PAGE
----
But the crux imho on that last bit is massive technology adoption. With Spritely technology comes a paradigm shift. A new and different approach to writing distributed apps. For real success in terms of adoption people it is not enough for people to “sprinkle a whiff of Ocaps” in their solution.

There is some real competition with other emerging technology / tech stacks. In that light the speed of evolution of Spritely should be weighed against the speed of adoption of the ‘competition’.

Fediverse mainstreaming

If we take the Fediverse as example. It looks like critical mass has been achieved (thanks Elon!) and adoption is moving beyond FOSS movement into corporate space. Things are going very fast now. Probably the first thing that companies with plans for the Fediverse will figure out is that after AS/AP became W3C Recommendations the “technology substrate” stalled, and there was only ad-hoc interoperability with apps coding their own AS/AP flavour and introducing Protocol Decay, i.e. tech debt at protocol level. I took notes on the stalled technology substrate.

“Any decentralized [ecosystem] requires a centralized substrate, and the more decentralized the approach is the more important it is that you can count on the underlying system.”

— Byrne Hobart. The Promise and Paradox of Decentralization

It is highly likely that corporations will take over the reigns from the FOSS movement in organizing the standards track. Which is a pity as that would be a missed opportunity for FOSS community to stay in control of the technology landscape they helped bring to success from scratch.

For Spritely the risk is that the Fediverse evolution moves onto a competing standards track, with maybe a DID and Verifiable Credentials, Self-Sovereign Identity direction, which are all picking up steam in various corporate and e-government circles.

Solid ivory tower

Another example I’d like to give is Solid Project. The idea is very interesting, but from the start the objectives and scope weren’t really clear. I have argued about that in their community forum. On one hand a “control your own data” identity vault was a comprehensive scope, but the undertone was also “rebooting the semantic web”. In other words introducing a completely new paradigm, competing with Spritely.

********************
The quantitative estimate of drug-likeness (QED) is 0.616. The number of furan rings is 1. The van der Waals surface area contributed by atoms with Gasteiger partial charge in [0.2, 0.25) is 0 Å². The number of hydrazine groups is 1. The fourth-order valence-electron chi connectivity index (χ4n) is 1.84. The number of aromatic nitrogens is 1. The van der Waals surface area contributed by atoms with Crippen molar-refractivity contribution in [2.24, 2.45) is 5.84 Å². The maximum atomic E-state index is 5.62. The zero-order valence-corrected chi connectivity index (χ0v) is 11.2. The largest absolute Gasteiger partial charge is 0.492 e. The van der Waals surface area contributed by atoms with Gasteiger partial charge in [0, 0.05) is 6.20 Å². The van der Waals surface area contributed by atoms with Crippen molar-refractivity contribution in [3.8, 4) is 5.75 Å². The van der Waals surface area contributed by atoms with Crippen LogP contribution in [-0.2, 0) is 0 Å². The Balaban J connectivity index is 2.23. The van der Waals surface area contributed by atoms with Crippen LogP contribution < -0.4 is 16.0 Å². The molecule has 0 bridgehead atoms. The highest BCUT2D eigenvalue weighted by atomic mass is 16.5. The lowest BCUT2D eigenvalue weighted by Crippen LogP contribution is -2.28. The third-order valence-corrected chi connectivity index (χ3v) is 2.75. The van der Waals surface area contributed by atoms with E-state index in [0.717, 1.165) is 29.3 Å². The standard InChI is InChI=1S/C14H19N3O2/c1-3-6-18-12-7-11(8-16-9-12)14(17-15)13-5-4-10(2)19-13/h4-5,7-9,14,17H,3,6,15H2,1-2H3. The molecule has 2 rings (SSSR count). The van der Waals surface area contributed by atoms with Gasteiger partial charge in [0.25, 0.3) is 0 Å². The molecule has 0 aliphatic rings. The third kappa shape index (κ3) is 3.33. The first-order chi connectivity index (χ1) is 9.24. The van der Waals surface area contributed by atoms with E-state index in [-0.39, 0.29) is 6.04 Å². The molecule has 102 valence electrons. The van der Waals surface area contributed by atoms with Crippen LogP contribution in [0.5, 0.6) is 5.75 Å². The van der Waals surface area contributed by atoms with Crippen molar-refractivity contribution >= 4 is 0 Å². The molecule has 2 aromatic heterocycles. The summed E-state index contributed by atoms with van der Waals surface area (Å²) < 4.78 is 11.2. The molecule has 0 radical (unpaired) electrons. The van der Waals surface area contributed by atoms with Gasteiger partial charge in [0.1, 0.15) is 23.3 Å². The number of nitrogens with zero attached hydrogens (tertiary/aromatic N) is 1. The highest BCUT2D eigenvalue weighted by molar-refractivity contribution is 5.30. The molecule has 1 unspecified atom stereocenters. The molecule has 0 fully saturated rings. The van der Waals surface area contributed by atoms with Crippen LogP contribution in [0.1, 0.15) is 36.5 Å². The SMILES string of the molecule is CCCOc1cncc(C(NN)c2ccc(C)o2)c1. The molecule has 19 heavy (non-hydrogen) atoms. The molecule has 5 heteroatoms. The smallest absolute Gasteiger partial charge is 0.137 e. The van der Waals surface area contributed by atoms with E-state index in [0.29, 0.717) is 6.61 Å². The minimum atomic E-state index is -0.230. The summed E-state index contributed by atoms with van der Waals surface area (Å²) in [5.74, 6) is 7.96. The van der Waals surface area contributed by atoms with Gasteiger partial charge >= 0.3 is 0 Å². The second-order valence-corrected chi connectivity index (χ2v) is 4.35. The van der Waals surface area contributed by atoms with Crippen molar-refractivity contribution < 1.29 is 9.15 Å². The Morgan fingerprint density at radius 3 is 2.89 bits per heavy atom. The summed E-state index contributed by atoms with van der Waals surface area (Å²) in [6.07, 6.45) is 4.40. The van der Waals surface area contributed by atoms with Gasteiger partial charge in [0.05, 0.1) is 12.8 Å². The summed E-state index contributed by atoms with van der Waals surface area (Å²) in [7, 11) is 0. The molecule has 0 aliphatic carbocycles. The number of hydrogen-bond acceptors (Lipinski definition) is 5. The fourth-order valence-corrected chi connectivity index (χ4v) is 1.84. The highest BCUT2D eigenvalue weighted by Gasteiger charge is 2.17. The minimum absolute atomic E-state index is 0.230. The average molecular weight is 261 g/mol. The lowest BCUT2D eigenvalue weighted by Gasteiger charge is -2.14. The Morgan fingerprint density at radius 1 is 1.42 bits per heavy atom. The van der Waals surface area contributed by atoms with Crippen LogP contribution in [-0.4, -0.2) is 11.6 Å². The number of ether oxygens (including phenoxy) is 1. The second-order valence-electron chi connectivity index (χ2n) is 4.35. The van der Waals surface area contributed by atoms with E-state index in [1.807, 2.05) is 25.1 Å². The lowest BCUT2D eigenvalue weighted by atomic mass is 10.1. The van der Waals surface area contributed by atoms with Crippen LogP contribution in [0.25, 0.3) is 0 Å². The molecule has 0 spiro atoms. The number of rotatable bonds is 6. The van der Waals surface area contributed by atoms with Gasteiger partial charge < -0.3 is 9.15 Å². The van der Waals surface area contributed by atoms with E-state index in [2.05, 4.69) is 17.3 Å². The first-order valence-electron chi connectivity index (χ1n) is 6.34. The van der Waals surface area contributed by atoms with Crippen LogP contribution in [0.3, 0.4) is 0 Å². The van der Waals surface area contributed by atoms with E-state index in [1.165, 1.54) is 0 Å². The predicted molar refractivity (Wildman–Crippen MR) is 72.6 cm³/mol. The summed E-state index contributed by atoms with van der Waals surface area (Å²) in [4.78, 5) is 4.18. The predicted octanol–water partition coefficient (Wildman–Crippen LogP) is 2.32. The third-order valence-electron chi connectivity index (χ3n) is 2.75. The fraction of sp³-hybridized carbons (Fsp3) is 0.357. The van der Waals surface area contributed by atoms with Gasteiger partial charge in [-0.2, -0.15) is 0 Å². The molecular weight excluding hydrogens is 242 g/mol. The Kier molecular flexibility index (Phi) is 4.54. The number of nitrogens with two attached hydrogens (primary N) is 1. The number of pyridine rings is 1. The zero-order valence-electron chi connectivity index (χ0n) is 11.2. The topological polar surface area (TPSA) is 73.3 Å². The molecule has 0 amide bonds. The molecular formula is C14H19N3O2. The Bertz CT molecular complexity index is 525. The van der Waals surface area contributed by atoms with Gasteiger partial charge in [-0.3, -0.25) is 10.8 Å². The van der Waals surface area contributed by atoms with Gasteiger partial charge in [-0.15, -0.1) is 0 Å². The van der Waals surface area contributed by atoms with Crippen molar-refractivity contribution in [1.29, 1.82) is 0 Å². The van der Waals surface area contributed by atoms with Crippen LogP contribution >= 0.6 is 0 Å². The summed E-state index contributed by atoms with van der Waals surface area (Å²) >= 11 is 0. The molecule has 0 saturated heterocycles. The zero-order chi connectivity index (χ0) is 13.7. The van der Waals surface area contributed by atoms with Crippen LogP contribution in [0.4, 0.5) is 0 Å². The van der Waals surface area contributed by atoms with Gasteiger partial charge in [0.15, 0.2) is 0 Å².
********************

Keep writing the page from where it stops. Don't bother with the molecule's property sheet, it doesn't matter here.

My biggest gripe with Solid Project was their entire focus on writing specs and meanwhile neglecting community-building. I see the team or core members as aloof, largely unreachable by the community. Again, this is understandable, as there’s so much fundamental stuff to figure out.

But imho the inward, technical focus is hampering widespread technology adoption. Community members come, excited, and then they leave again. Possibly forever. Solid Project is also strategizing for a commercial application-first technology adoption. Which may be a sound approach, idk, but in my experience it is often enthusiastic developers that drive adoption from a bottom-up direction.

Grassroots vs Formal ecosystem evolution

Solid Project and Fediverse are two extreme opposite in the way that technology evolution takes place. Both have problems. On one hand the (very) formal steering body of Solid creates ever more intricate specs, and on the other hand the Fediverse slides into ever more protocol decay by ad-hoc app development. I depicted this in a diagram some time ago:

For the Fediverse I questioned “Why can’t we seem to evolve the technology substrate?”. I came up with a set of major challenges for the Fediverse to overcome, none of which are really technical in nature. They are social problems, that may have socio-technical support to help overcome them.

The biggest insight was that in a grassroots movement (of fedizens in this case) the dynamics and culture as such that alternative technology adoption models should be applied. Models where the motivations to start and sustain FOSS projects are taken into account, and the proper incentives to contribute beyond direct project scope must be provided. And the expectation of the win-win to do so, must be clear.

Also, related, that the FOSS movement is strong in its technical abilities, at the project level, but extremely weak in all the non-technical areas and in collaboration on ecosystem levels where the technology landscape matures. Why can Big Industry have global supply lines and profitably exploit ultra-complex factories, and a small-scale FOSS project cannot even sustain itself?

For this reason I started Social Coding Movement. The movement will consider the entire Free Software Development Lifecycle (FSDL) and find best-practices and tools to support it. Social coding practitioners (projects, communities, software guilds) will crowdsource these to the Knowledge Garden, a pattern library.

Tackling tech adoption risk

In summary, what is Spritely’s strategy to tackling risks to come to widespread technology adoption? What is your adoption model, and what does that mean for approach in building the Spritely movement? Where is the sweet spot between formal approach and grassroots development (see diagram above)?